According to United Nations estimates, by 2050 more than two thirds of the world's population will live in cities. The sustainable development of cities is a major challenge and was included as part of the UN Sustainable Development Goals.
With increasing densification of urban spaces, there is less and less space left for urban greenery. Yet greenery is important both for the urban climate and for adapting to the consequences of climate change, such as the formation of heat islands or heavy rainfall events. Urban greenery also contributes to a reduction in air pollutants, increases biodiversity and protects soil and groundwater.
Urban green space also has valuable social and design functions. It plays an important role in recreation and improving mental and physical health, increases the attractiveness of a location and creates a new identification with the neighbourhood. Urban green space thus contributes to an overall increase in the quality of life of city dwellers.
Large cities such as Cologne, Hamburg and Munich have already recognised this value and created corresponding strategies and funding programmes for greening and climate adaptation.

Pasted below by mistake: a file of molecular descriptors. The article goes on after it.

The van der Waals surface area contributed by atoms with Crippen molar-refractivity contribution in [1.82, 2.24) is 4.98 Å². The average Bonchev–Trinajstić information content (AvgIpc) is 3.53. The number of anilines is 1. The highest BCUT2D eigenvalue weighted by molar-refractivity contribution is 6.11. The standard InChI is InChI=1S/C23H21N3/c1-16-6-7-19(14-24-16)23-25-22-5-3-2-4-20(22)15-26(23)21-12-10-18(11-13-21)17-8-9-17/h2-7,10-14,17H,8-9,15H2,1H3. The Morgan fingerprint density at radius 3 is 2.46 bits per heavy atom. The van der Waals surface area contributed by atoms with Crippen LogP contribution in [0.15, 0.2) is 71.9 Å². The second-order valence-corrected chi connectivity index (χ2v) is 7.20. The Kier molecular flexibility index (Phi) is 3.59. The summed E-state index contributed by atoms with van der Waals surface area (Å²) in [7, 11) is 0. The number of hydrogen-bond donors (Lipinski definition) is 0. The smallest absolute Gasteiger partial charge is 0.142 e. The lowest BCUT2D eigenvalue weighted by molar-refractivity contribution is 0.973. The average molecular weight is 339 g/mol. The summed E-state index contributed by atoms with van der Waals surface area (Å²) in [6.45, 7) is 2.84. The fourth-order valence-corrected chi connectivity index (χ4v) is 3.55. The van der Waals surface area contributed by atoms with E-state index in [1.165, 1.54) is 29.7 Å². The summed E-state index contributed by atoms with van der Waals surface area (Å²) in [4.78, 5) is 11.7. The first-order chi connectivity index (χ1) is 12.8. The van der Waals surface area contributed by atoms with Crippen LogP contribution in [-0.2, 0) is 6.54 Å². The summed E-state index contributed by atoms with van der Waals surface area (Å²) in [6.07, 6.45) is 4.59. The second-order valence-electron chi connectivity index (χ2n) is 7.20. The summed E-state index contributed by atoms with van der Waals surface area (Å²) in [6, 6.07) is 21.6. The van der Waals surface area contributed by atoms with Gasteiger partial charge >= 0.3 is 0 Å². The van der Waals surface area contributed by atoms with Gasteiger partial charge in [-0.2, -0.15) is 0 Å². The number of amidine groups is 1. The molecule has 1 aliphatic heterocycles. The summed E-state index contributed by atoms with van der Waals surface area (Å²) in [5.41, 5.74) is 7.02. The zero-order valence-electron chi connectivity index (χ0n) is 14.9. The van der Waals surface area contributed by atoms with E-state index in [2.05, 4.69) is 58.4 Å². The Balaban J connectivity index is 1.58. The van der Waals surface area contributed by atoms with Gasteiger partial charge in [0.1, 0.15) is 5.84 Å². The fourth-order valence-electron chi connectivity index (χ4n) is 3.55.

Even when financial resources are available, there is often a lack of space for parks and green areas in large cities, densely built-up neighbourhoods and socially disadvantaged residential areas. Where space is at a premium, the potential of façade and roof greening can be maximised and used to increase the overall proportion of green area. Especially in densely built-up areas, urban greenery often suffers from heat and a lack of water. VertiKKA addresses these problems by integrating photo-voltaic modules to protect the plants and using grey water and rainwater for their irrigation.